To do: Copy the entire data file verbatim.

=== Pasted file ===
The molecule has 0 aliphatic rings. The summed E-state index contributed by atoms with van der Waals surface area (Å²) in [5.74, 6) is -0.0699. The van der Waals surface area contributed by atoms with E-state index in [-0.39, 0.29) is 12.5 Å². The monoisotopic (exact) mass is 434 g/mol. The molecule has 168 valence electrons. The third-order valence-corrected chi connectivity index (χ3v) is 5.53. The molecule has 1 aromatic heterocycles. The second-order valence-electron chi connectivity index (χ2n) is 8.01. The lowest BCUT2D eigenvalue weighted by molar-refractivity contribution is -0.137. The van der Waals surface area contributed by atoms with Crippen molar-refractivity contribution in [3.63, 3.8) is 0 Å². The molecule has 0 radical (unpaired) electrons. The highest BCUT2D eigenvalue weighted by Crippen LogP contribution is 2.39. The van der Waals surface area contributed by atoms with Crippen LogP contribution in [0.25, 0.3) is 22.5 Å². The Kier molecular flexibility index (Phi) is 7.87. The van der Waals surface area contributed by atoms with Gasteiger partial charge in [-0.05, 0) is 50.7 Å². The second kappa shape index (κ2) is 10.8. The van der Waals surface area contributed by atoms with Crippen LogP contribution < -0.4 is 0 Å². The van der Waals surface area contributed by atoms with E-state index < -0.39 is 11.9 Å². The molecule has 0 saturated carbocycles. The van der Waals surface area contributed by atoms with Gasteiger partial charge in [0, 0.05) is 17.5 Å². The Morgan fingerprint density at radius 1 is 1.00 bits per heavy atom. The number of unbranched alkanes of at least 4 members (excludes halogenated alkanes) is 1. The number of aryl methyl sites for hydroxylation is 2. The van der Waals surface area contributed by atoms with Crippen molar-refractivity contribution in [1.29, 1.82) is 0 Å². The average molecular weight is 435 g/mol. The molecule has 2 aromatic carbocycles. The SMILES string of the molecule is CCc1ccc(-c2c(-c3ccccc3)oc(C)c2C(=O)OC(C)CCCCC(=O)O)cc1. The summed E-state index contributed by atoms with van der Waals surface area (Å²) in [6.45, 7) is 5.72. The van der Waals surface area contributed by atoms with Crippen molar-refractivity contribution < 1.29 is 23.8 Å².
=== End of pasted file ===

The molecule has 0 aliphatic rings. The summed E-state index contributed by atoms with van der Waals surface area (Å²) in [5.74, 6) is -0.0699. The van der Waals surface area contributed by atoms with E-state index in [-0.39, 0.29) is 12.5 Å². The monoisotopic (exact) mass is 434 g/mol. The molecule has 168 valence electrons. The third-order valence-corrected chi connectivity index (χ3v) is 5.53. The molecule has 1 aromatic heterocycles. The second-order valence-electron chi connectivity index (χ2n) is 8.01. The lowest BCUT2D eigenvalue weighted by molar-refractivity contribution is -0.137. The van der Waals surface area contributed by atoms with Crippen molar-refractivity contribution in [3.63, 3.8) is 0 Å². The molecule has 0 radical (unpaired) electrons. The highest BCUT2D eigenvalue weighted by Crippen LogP contribution is 2.39. The van der Waals surface area contributed by atoms with Crippen LogP contribution in [0.25, 0.3) is 22.5 Å². The Kier molecular flexibility index (Phi) is 7.87. The van der Waals surface area contributed by atoms with Gasteiger partial charge in [-0.05, 0) is 50.7 Å². The second kappa shape index (κ2) is 10.8. The van der Waals surface area contributed by atoms with Crippen LogP contribution < -0.4 is 0 Å². The van der Waals surface area contributed by atoms with E-state index < -0.39 is 11.9 Å². The molecule has 0 saturated carbocycles. The van der Waals surface area contributed by atoms with Gasteiger partial charge in [0, 0.05) is 17.5 Å². The Morgan fingerprint density at radius 1 is 1.00 bits per heavy atom. The number of unbranched alkanes of at least 4 members (excludes halogenated alkanes) is 1. The number of aryl methyl sites for hydroxylation is 2. The van der Waals surface area contributed by atoms with Crippen molar-refractivity contribution in [1.29, 1.82) is 0 Å². The average molecular weight is 435 g/mol. The molecule has 2 aromatic carbocycles. The SMILES string of the molecule is CCc1ccc(-c2c(-c3ccccc3)oc(C)c2C(=O)OC(C)CCCCC(=O)O)cc1. The summed E-state index contributed by atoms with van der Waals surface area (Å²) in [6.45, 7) is 5.72. The van der Waals surface area contributed by atoms with Crippen molar-refractivity contribution < 1.29 is 23.8 Å².